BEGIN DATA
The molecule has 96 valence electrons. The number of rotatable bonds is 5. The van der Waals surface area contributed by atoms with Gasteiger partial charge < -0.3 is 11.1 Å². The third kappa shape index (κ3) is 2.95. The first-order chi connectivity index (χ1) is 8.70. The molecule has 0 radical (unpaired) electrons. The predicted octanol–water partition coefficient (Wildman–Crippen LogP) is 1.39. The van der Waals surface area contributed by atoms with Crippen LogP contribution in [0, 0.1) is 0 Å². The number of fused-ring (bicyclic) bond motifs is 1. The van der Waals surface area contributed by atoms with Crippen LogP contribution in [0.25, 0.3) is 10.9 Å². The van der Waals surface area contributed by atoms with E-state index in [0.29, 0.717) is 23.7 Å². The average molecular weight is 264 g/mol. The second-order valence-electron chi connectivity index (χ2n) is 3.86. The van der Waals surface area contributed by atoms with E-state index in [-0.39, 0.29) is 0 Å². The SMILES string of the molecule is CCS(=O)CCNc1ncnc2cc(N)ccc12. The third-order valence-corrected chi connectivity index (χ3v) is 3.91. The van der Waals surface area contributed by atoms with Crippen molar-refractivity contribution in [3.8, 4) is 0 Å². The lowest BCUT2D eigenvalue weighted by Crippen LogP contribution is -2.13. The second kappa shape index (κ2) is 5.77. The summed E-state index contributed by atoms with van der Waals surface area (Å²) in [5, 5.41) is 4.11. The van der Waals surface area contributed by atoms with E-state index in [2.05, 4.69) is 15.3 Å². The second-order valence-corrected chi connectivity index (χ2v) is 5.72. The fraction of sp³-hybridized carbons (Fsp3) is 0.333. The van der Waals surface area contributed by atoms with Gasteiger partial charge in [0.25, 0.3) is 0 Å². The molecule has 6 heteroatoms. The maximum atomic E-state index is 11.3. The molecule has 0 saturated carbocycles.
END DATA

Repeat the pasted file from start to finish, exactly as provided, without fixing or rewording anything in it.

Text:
The molecule has 96 valence electrons. The number of rotatable bonds is 5. The van der Waals surface area contributed by atoms with Gasteiger partial charge < -0.3 is 11.1 Å². The third kappa shape index (κ3) is 2.95. The first-order chi connectivity index (χ1) is 8.70. The molecule has 0 radical (unpaired) electrons. The predicted octanol–water partition coefficient (Wildman–Crippen LogP) is 1.39. The van der Waals surface area contributed by atoms with Crippen LogP contribution in [0, 0.1) is 0 Å². The number of fused-ring (bicyclic) bond motifs is 1. The van der Waals surface area contributed by atoms with Crippen LogP contribution in [0.25, 0.3) is 10.9 Å². The van der Waals surface area contributed by atoms with E-state index in [0.29, 0.717) is 23.7 Å². The average molecular weight is 264 g/mol. The second-order valence-electron chi connectivity index (χ2n) is 3.86. The van der Waals surface area contributed by atoms with E-state index in [-0.39, 0.29) is 0 Å². The SMILES string of the molecule is CCS(=O)CCNc1ncnc2cc(N)ccc12. The third-order valence-corrected chi connectivity index (χ3v) is 3.91. The van der Waals surface area contributed by atoms with Crippen molar-refractivity contribution in [3.8, 4) is 0 Å². The lowest BCUT2D eigenvalue weighted by Crippen LogP contribution is -2.13. The second kappa shape index (κ2) is 5.77. The summed E-state index contributed by atoms with van der Waals surface area (Å²) in [5, 5.41) is 4.11. The van der Waals surface area contributed by atoms with E-state index in [2.05, 4.69) is 15.3 Å². The second-order valence-corrected chi connectivity index (χ2v) is 5.72. The fraction of sp³-hybridized carbons (Fsp3) is 0.333. The van der Waals surface area contributed by atoms with Gasteiger partial charge in [0.25, 0.3) is 0 Å². The molecule has 6 heteroatoms. The maximum atomic E-state index is 11.3. The molecule has 0 saturated carbocycles.